(John 3:13 NIV)
Almost everyone has a hope for a future life. It is extremely common in most religions today to be told that your reward is in heaven and that you will go there after you die. Is this what the Bible actually teaches? The answer is NO. The Apostles and Prophets have always tried to correct the people who were inclined to believe such fables and superstitions instead of Bible Truth.
The Apostle Paul stood on Mars Hill in Athens and proclaimed the truth about the one God to those who ignorantly worshipped an "unknown god." The doctrine of the trinity is today's equivalent mystery, it denies the one God.
Likewise, Jesus taught the people plainly that "no one has ever gone into heaven," but this is not what is taught today in the churches.
The Bible teaches about a wonderful hope for the future of man. It tells us that when we die we are buried and turn again to the dust. Those who have been baptized into Christ will be resurrected when Jesus returns. If judged worthy through grace, they will live forever in peace and glory in the future Kingdom of God on this earth.
This is the future hope that the Bible promises to the righteous. There has never been any promise for a future life in heaven.
When God created the Heavens and the earth, He had a very specific plan and purpose in mind. The Prophet Isaiah was inspired to express this purpose in these words:
"For thus saith the LORD that created the heavens; God himself that formed the earth and made it; he hath established it, he created it not in vain, he formed it to be inhabited: I am the LORD; and there is none else." (Isa. 45:18)
God created the earth to be inhabited (by men and women) and to be filled with His glory, as revealed in Numbers 14:21. "But as truly as I live, all the earth shall be filled with the glory of the LORD."
The Heavens were set apart as the throne of God. "The LORD is in his holy temple, the LORD'S throne is in heaven: his eyes behold, his eyelids try, the children of men." (Psalm 11:4)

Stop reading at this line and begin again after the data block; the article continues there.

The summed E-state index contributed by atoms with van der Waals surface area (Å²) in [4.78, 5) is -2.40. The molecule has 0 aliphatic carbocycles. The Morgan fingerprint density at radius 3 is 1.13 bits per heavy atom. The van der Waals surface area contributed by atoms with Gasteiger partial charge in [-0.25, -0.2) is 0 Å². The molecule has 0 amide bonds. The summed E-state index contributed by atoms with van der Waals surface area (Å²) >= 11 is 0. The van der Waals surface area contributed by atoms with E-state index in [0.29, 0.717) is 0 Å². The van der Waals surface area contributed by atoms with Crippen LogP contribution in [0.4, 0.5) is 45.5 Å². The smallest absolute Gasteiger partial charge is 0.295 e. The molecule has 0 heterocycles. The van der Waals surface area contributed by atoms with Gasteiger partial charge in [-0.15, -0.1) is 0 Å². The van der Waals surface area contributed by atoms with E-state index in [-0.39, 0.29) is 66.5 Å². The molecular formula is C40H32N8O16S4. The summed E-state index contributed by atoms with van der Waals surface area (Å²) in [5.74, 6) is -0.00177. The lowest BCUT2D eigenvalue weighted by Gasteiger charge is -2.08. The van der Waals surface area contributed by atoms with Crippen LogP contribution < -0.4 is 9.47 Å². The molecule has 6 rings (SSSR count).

God's thoughts and His throne are high above us and are not intended for our understanding or DWELLING. "For my thoughts are not your thoughts, neither are your ways my ways, saith the LORD. For as the heavens are higher than the earth, so are my ways higher than your ways, and my thoughts than your thoughts." (Isa. 55:8-9)
The Heavens are for God, the earth is for men. "The heaven, even the heavens, are the Lord's: but the earth hath he given to the children of men." (Psa.115:16)
When we consider all of the testimonies from the Word of God, why would we ever come to the conclusion that our future home is in heaven? It may be that we look at the earth in its current state of corruption and pollution and we can not imagine it as a suitable place for peace and happiness.
We need to remember that it all started in a beautiful, fruitful garden, where man was blessed to dwell with the angels (Elohim). In the midst of this garden there was a Tree of Life, providing the opportunity for man, if obedient, to eat and live forever in this beautiful place on earth.
Sin and disobedience caused man to be cast out of the garden. The entire hope of the Bible message is in providing not only a way of salvation, but also a way of return to the Tree of Life in the garden of the Lord. (See Rev. 2:7)
That garden was on this earth, and when Christ returns, he will gradually restore the blessings of Eden. The entire earth will become an expansion of the Garden of Eden and there will be glory and peace for all who seek for their future reward on the earth, where God has promised it to them.
David was not a perfect man, but he was of exceptional character in most of his ways. He is described as a man after God's own heart. (1 Sam. 13:14) David would certainly be worthy of God's grace and would have been in line for a reward when he died. During the days of the Apostle's some of the people, who were confused by false teaching and superstition, thought that David was already in heaven, enjoying his reward.